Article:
There are several different classes of pollutants monitored by OEQ, including solids, nutrients, metals, bacteria, organic matter and others. Additionally, certain physical characteristics are monitored at all sites, including stream temperature, pH, conductivity and dissolved oxygen. These physical parameters are also continuously monitored at four sampling stations at the locations indicated on the above map. A general description of each of these parameters and OEQ’s sampling program is presented below.
When it rains, silt and suspended solids wash off fields, construction sites, roadways, parking lots and other areas into nearby streams. As a result of this, fish respiration can become impaired, plant productivity and water depth may be reduced, aquatic organisms and their habitats can be smothered, and aesthetic enjoyment of the water is reduced. Based on Ohio EPA’s Water Resource Inventory for the Year 2008, siltation is the leading cause of aquatic life impairment in the State of Ohio. As part of its monitoring program, Clermont County measures concentrations of total suspended solids (TSS).
Nutrients are a class of pollutants that include various forms of nitrogen and phosphorus, which can be found in fertilizer, sewage, plant material, detergents, and wastewater effluent. Nutrients are necessary for plant growth. In excess levels, nutrients can lead to excessive growth of aquatic plants and algae, which in turn can deplete the stream of dissolved oxygen as they decompose, and block light to deeper waters. Low DO concentrations resulting from excessive nutrient loads can lead to a decrease in animal and plant diversity, and can affect our use of the water for fishing and swimming.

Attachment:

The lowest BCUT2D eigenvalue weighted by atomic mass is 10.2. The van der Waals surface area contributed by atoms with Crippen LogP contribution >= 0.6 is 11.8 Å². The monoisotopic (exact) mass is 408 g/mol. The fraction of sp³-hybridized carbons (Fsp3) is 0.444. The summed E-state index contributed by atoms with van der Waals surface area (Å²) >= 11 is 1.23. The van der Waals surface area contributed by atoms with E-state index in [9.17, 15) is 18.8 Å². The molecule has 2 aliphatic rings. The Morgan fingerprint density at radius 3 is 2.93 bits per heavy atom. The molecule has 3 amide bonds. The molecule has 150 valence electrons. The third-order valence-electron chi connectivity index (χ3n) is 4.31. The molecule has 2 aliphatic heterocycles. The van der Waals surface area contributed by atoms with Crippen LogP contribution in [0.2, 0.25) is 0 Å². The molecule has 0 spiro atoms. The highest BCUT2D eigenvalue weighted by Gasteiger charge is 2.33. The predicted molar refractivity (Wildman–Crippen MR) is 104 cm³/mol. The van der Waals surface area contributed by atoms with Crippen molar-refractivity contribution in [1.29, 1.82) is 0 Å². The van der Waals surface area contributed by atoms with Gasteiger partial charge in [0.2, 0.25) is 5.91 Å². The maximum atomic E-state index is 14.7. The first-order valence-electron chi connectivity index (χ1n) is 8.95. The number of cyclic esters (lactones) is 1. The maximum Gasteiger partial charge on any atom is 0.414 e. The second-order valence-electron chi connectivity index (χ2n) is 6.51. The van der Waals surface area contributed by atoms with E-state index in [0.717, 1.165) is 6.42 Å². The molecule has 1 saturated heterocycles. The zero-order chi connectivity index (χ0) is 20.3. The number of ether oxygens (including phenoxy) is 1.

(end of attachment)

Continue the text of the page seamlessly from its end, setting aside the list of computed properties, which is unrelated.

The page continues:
There are several different types of nutrients that can be monitored, including ammonia, nitrate+nitrite (NO3-NO2), total Kjeldahl nitrogen (TKN), total phosphorus and orthophosphate. Clermont County has collected and analyzed samples for each of these at all sampling sites since 1997.
Metals, such as copper and lead, may enter streams from industrial discharges, runoff from city streets, leachate from landfills, and a variety of other sources. These chemicals, which are generally persistent in the environment, can cause death or reproductive failure in fish and wildlife. In addition, they can accumulate in animal and fish tissue, be absorbed in sediments, or find their way into drinking water supplies, posing long-term health risks to humans. Currently, OEQ does not routinely sample for metals, but can sample for metals if it suspects that there is a potential for metals contamination in a certain stream reach.
Bacterial organisms and other pathogens can enter waterways through a number of routes, including inadequately treated sewage, storm water drains, sanitary sewer overflows, failing on-site wastewater treatment systems (septic tanks), runoff from livestock pens and livestock entering streams, boats that dump sewage and wildlife. Because it is impossible to test water for every type of disease-causing organism, monitoring programs usually measure indicator bacteria such as fecal coliforms and E.coli that suggest the water may be contaminated with untreated sewage and that other, more dangerous, organisms may be present.
In 1997, Clermont County began monitoring fecal coliform concentrations at each of its sampling locations. Starting in 1998, the focus of the monitoring program shifted to E. coli. Each year, E. coli samples are collected at every sample location from May through October, when recreational activity in streams and lakes is the highest. In addition, the Clermont County General Health District monitors bacteria levels at the beaches in Harsha and Stonelick lakes.
Organic material may enter waterways in many different forms as sewage, as leaves and grass clippings, or as runoff from livestock feedlots and pastures. When natural bacteria and protozoans in the water break down this organic material, they begin to use up the oxygen dissolved in the water. Many types of fish and bottom-dwelling animals cannot survive when levels of dissolved oxygen drop below 2 to 5 parts per million (mg/l).
At all sampling locations, OEQ directly monitors the instream dissolved oxygen concentrations. OEQ also has the ability to measure CBOD5, the 5-day carbonaceous biochemical oxygen demand (CBOD5) concentration. This represents a measure of the amount of dissolved oxygen consumed in five days by biological processes breaking down organic matter.